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Indians lose their lives in air pollution over four years: Study

An Indian runner wearing a face mask movements that he participates in the third Petro Driving Delhi Half Marathon in…

An Indian runner wearing a face mask movements that he participates in the third Petro Driving Delhi Half Marathon in New Delhi November 25, 2018. Photo: AFP

Washington: People in India would live 4.3 years longer if the country met the global guidelines for particle pollution, according to a study found that the effect of contamination on expected life is worse than HIV / AIDS, cigarette smoking and even terrorism.

According to the new Air Quality Life Index (AQLI), developed by researchers at the University of Chicago in the United States, particulate air pollution reduces the global average lifespan by 1

.8 years per pe rson.

AQLI determines particle contamination as the single biggest threat to human health globally, with its effect on life exceeds that of devastating infectious diseases such as tuberculosis and HIV / AIDS, behavioral killings such as cigarette smoking and even war.

Critically, AQLI reports these results in concrete terms that are related to most.

“Around the world today, the air breathes, which pose a serious health hazard. But the way the risk is communicated is very often opaque and confusing, translating the concentrations of air pollutants into colors like red, brown, orange and green,” said Michael Greenstone, professor at the Energy Policy Institute at the University of Chicago (EPIC).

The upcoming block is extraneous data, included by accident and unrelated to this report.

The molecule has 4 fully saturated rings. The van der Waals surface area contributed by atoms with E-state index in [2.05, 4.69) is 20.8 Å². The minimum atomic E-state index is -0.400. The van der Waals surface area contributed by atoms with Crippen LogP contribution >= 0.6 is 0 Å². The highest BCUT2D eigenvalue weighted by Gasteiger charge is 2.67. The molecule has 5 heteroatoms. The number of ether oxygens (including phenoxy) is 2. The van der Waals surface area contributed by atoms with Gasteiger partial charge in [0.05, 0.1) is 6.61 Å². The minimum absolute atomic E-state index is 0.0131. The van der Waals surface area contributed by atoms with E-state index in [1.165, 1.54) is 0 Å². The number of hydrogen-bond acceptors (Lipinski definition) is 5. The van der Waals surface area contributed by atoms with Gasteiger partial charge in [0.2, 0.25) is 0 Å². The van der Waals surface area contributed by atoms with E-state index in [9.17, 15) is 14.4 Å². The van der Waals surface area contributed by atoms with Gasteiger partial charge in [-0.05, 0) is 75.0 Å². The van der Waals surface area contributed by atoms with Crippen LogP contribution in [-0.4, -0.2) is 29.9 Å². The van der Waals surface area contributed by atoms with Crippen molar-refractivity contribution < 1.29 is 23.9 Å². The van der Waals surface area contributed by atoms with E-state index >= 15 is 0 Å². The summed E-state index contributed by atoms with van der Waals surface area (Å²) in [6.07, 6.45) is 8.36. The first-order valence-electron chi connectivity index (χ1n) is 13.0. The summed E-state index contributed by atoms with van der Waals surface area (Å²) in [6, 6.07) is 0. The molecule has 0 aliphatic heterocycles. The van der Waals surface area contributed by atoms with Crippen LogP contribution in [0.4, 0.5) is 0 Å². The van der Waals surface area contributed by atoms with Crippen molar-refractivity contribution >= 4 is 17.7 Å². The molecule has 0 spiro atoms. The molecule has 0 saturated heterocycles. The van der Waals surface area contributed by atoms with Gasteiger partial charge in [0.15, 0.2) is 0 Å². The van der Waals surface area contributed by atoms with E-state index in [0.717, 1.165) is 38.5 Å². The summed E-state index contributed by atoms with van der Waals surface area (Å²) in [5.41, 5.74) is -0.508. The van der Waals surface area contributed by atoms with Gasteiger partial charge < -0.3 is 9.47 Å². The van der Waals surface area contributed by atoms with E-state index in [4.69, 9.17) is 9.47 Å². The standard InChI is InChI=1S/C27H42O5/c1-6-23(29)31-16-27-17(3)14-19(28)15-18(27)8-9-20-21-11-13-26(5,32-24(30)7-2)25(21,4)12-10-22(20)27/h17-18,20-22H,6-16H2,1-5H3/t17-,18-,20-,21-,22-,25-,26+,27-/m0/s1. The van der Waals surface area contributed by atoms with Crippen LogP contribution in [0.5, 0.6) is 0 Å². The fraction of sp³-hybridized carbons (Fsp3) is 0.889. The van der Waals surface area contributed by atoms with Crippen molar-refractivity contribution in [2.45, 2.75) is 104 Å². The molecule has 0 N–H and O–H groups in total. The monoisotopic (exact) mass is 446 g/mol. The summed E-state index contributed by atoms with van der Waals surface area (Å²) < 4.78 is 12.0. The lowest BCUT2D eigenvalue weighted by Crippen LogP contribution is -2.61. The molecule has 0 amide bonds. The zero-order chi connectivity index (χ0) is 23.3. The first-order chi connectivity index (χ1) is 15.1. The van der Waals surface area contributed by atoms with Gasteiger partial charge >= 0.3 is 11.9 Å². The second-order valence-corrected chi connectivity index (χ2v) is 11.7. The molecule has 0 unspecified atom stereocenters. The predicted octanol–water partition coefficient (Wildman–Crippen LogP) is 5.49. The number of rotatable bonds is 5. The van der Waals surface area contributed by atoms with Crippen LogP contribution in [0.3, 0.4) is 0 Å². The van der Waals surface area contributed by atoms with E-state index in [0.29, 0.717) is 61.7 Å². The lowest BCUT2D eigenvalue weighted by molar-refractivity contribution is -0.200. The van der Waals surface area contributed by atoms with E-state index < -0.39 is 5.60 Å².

“My colleagues and I developed AQLI, where” L “stands for” life “to address these deficiencies. It takes concentrations of particulate air pollutants and transforms them into perhaps the most important metric that exists: Expected lifespan, he says .

AQLI is based on a few studies that quantify the causal link between long-term human exposure to pollutants and longevity.

Seventy-five percent of the global population or 5.5 billion people live in areas where particulate pollutants exceed the WHO’s guideline. 19659004] AQLI reveals that India and China, representing 36 percent of the world’s population, account for 73 percent of all years of life lost due to particle pollution.

On average, people in India 4.3 years longer if the country met WHO : Guideline – Increase the average life expectancy of birth there from 69 to 73 years.

In the United States, approximately one-third lives l of the population in areas not in accordance with the WHO Guideline. Those living in the country’s most polluted counties can expect to live up to a year longer if pollutants meet the WHO guidelines.

Globally, AQLI reveals that particulate pollutants reduce the average life expectancy by 1.8 years, making it the greatest global threat to human health.

As a comparison, first-hand cigarette smoke leads to a reduction of the global average life of about 1.6 years. Other risks to human health have even less effects: Alcohol and drugs reduce lifespan by 11 months. insecure water and sanitation takes off 7 months and HIV / AIDS, 4 months.

Conflict and terrorism takes 22 days. Thus, the effects of particle contamination on expected life expectancy are comparable to smoking, twice as much as alcohol and drug addiction, three times as hazardous water, five times as HIV / AIDS and more than 25 times as much as conflict and terrorism. “

” Medan people can quit smoking and take action to protect themselves from diseases, there’s a lot they can do individually to protect themselves from the air as they breathe, “Greenstone says.

” AQLI tells citizens and politicians particle pollution affects them and theirs communities and reveals the benefits of reducing particulate pollutants, he says.

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